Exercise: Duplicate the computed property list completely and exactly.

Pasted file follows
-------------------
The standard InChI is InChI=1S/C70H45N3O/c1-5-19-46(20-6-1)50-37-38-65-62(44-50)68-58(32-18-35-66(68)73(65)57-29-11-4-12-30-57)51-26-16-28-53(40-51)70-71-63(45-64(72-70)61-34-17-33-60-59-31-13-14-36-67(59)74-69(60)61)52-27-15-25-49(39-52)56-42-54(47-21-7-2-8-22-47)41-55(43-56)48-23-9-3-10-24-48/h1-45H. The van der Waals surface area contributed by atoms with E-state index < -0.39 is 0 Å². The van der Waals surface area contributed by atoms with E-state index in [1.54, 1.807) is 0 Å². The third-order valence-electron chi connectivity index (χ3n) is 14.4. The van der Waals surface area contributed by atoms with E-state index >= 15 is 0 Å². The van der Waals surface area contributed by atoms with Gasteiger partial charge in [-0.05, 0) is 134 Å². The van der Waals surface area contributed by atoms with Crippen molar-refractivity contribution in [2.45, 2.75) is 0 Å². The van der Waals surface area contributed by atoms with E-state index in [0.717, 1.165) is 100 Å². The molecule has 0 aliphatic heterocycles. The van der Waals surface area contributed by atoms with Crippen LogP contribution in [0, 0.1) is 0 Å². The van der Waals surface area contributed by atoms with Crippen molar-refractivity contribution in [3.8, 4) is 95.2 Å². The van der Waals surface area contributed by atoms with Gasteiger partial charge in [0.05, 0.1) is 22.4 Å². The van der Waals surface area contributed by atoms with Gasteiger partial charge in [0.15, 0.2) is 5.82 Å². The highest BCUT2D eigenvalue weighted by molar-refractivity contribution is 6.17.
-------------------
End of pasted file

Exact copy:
The standard InChI is InChI=1S/C70H45N3O/c1-5-19-46(20-6-1)50-37-38-65-62(44-50)68-58(32-18-35-66(68)73(65)57-29-11-4-12-30-57)51-26-16-28-53(40-51)70-71-63(45-64(72-70)61-34-17-33-60-59-31-13-14-36-67(59)74-69(60)61)52-27-15-25-49(39-52)56-42-54(47-21-7-2-8-22-47)41-55(43-56)48-23-9-3-10-24-48/h1-45H. The van der Waals surface area contributed by atoms with E-state index < -0.39 is 0 Å². The van der Waals surface area contributed by atoms with E-state index in [1.54, 1.807) is 0 Å². The third-order valence-electron chi connectivity index (χ3n) is 14.4. The van der Waals surface area contributed by atoms with E-state index >= 15 is 0 Å². The van der Waals surface area contributed by atoms with Gasteiger partial charge in [-0.05, 0) is 134 Å². The van der Waals surface area contributed by atoms with Crippen molar-refractivity contribution in [2.45, 2.75) is 0 Å². The van der Waals surface area contributed by atoms with E-state index in [0.717, 1.165) is 100 Å². The molecule has 0 aliphatic heterocycles. The van der Waals surface area contributed by atoms with Crippen LogP contribution in [0, 0.1) is 0 Å². The van der Waals surface area contributed by atoms with Crippen molar-refractivity contribution in [3.8, 4) is 95.2 Å². The van der Waals surface area contributed by atoms with Gasteiger partial charge in [0.05, 0.1) is 22.4 Å². The van der Waals surface area contributed by atoms with Gasteiger partial charge in [0.15, 0.2) is 5.82 Å². The highest BCUT2D eigenvalue weighted by molar-refractivity contribution is 6.17.